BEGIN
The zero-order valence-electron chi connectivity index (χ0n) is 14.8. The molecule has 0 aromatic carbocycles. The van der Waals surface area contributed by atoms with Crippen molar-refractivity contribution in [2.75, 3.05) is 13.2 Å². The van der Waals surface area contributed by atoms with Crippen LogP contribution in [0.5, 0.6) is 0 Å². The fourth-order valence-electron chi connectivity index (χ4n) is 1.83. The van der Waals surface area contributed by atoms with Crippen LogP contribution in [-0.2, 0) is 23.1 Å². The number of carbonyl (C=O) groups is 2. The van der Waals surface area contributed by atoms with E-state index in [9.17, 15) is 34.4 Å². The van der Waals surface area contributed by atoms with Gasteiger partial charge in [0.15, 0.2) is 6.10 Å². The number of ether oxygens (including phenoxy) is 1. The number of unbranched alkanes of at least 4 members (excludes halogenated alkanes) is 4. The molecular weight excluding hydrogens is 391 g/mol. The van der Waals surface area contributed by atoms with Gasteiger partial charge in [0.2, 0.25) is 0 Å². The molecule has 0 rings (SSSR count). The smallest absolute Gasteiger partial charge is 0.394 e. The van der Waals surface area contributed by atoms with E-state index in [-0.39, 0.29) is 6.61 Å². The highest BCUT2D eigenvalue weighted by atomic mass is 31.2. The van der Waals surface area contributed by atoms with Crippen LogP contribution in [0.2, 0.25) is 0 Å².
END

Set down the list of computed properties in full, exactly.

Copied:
The zero-order valence-electron chi connectivity index (χ0n) is 14.8. The molecule has 0 aromatic carbocycles. The van der Waals surface area contributed by atoms with Crippen molar-refractivity contribution in [2.75, 3.05) is 13.2 Å². The van der Waals surface area contributed by atoms with Crippen LogP contribution in [0.5, 0.6) is 0 Å². The fourth-order valence-electron chi connectivity index (χ4n) is 1.83. The van der Waals surface area contributed by atoms with Crippen LogP contribution in [-0.2, 0) is 23.1 Å². The number of carbonyl (C=O) groups is 2. The van der Waals surface area contributed by atoms with E-state index in [9.17, 15) is 34.4 Å². The van der Waals surface area contributed by atoms with Gasteiger partial charge in [0.15, 0.2) is 6.10 Å². The number of ether oxygens (including phenoxy) is 1. The number of unbranched alkanes of at least 4 members (excludes halogenated alkanes) is 4. The molecular weight excluding hydrogens is 391 g/mol. The van der Waals surface area contributed by atoms with Gasteiger partial charge in [0.2, 0.25) is 0 Å². The molecule has 0 rings (SSSR count). The smallest absolute Gasteiger partial charge is 0.394 e. The van der Waals surface area contributed by atoms with E-state index in [-0.39, 0.29) is 6.61 Å². The highest BCUT2D eigenvalue weighted by atomic mass is 31.2. The van der Waals surface area contributed by atoms with Crippen LogP contribution in [0.2, 0.25) is 0 Å².